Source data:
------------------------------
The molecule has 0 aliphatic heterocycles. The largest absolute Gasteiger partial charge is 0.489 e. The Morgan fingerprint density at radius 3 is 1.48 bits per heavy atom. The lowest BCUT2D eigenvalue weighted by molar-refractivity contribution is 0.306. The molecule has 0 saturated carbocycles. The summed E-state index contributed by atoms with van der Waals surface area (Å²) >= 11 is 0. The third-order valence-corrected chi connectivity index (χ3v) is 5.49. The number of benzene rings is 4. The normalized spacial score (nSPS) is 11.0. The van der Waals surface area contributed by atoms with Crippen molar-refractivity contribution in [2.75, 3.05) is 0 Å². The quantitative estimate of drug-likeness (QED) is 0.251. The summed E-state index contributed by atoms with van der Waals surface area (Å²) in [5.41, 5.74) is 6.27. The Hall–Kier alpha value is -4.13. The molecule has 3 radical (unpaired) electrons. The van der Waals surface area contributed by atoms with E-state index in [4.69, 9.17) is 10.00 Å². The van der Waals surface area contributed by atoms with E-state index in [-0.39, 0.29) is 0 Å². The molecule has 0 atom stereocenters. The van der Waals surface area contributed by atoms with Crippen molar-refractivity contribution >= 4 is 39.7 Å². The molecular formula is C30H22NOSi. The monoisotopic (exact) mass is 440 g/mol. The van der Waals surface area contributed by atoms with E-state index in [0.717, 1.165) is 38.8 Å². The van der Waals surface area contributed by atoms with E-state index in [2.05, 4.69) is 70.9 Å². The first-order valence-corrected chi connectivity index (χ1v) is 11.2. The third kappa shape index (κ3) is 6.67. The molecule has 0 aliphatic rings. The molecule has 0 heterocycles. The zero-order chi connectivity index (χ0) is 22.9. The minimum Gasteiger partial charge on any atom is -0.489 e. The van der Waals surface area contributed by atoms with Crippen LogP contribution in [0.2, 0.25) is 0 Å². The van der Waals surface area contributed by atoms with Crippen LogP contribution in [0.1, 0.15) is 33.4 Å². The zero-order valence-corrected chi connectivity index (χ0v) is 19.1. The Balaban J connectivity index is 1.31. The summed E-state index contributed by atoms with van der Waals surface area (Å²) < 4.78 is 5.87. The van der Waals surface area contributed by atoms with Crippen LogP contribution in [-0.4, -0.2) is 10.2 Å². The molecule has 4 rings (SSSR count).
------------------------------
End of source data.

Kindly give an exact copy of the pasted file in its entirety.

The molecule has 0 aliphatic heterocycles. The largest absolute Gasteiger partial charge is 0.489 e. The Morgan fingerprint density at radius 3 is 1.48 bits per heavy atom. The lowest BCUT2D eigenvalue weighted by molar-refractivity contribution is 0.306. The molecule has 0 saturated carbocycles. The summed E-state index contributed by atoms with van der Waals surface area (Å²) >= 11 is 0. The third-order valence-corrected chi connectivity index (χ3v) is 5.49. The number of benzene rings is 4. The normalized spacial score (nSPS) is 11.0. The van der Waals surface area contributed by atoms with Crippen molar-refractivity contribution in [2.75, 3.05) is 0 Å². The quantitative estimate of drug-likeness (QED) is 0.251. The summed E-state index contributed by atoms with van der Waals surface area (Å²) in [5.41, 5.74) is 6.27. The Hall–Kier alpha value is -4.13. The molecule has 3 radical (unpaired) electrons. The van der Waals surface area contributed by atoms with E-state index in [4.69, 9.17) is 10.00 Å². The van der Waals surface area contributed by atoms with E-state index in [-0.39, 0.29) is 0 Å². The molecule has 0 atom stereocenters. The van der Waals surface area contributed by atoms with Crippen molar-refractivity contribution >= 4 is 39.7 Å². The molecular formula is C30H22NOSi. The monoisotopic (exact) mass is 440 g/mol. The van der Waals surface area contributed by atoms with E-state index in [0.717, 1.165) is 38.8 Å². The van der Waals surface area contributed by atoms with E-state index in [2.05, 4.69) is 70.9 Å². The first-order valence-corrected chi connectivity index (χ1v) is 11.2. The third kappa shape index (κ3) is 6.67. The molecule has 0 aliphatic rings. The molecule has 0 heterocycles. The zero-order chi connectivity index (χ0) is 22.9. The minimum Gasteiger partial charge on any atom is -0.489 e. The van der Waals surface area contributed by atoms with Crippen LogP contribution in [0.2, 0.25) is 0 Å². The van der Waals surface area contributed by atoms with Crippen LogP contribution in [0.1, 0.15) is 33.4 Å². The zero-order valence-corrected chi connectivity index (χ0v) is 19.1. The Balaban J connectivity index is 1.31. The summed E-state index contributed by atoms with van der Waals surface area (Å²) < 4.78 is 5.87. The van der Waals surface area contributed by atoms with Crippen LogP contribution in [-0.4, -0.2) is 10.2 Å². The molecule has 4 rings (SSSR count).